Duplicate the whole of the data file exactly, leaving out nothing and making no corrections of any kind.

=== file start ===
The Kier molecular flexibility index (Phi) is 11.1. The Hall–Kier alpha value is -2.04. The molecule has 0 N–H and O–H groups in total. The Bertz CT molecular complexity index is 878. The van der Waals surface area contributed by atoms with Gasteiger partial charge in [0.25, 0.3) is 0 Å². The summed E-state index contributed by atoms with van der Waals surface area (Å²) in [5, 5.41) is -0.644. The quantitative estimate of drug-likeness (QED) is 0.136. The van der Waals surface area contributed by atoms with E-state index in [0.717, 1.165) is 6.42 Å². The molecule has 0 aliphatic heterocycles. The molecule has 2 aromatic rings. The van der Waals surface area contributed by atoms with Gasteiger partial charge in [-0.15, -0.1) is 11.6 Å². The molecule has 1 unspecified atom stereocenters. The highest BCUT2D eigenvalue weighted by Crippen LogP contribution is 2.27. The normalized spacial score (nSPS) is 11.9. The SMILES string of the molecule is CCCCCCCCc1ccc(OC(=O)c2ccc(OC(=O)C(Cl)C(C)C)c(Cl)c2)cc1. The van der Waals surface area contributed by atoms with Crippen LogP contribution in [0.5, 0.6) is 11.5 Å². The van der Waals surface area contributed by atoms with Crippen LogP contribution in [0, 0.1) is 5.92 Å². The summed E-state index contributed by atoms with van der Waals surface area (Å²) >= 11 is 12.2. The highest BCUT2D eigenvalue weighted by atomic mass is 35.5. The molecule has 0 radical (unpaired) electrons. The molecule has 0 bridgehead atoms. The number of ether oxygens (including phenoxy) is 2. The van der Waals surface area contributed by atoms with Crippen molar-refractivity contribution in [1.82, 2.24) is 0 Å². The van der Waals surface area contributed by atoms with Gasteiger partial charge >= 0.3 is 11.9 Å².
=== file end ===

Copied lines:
The Kier molecular flexibility index (Phi) is 11.1. The Hall–Kier alpha value is -2.04. The molecule has 0 N–H and O–H groups in total. The Bertz CT molecular complexity index is 878. The van der Waals surface area contributed by atoms with Gasteiger partial charge in [0.25, 0.3) is 0 Å². The summed E-state index contributed by atoms with van der Waals surface area (Å²) in [5, 5.41) is -0.644. The quantitative estimate of drug-likeness (QED) is 0.136. The van der Waals surface area contributed by atoms with E-state index in [0.717, 1.165) is 6.42 Å². The molecule has 0 aliphatic heterocycles. The molecule has 2 aromatic rings. The van der Waals surface area contributed by atoms with Gasteiger partial charge in [-0.15, -0.1) is 11.6 Å². The molecule has 1 unspecified atom stereocenters. The highest BCUT2D eigenvalue weighted by Crippen LogP contribution is 2.27. The normalized spacial score (nSPS) is 11.9. The SMILES string of the molecule is CCCCCCCCc1ccc(OC(=O)c2ccc(OC(=O)C(Cl)C(C)C)c(Cl)c2)cc1. The van der Waals surface area contributed by atoms with Crippen LogP contribution in [0.5, 0.6) is 11.5 Å². The van der Waals surface area contributed by atoms with Crippen LogP contribution in [0, 0.1) is 5.92 Å². The summed E-state index contributed by atoms with van der Waals surface area (Å²) >= 11 is 12.2. The highest BCUT2D eigenvalue weighted by atomic mass is 35.5. The molecule has 0 radical (unpaired) electrons. The molecule has 0 bridgehead atoms. The number of ether oxygens (including phenoxy) is 2. The van der Waals surface area contributed by atoms with Crippen molar-refractivity contribution in [1.82, 2.24) is 0 Å². The van der Waals surface area contributed by atoms with Gasteiger partial charge >= 0.3 is 11.9 Å².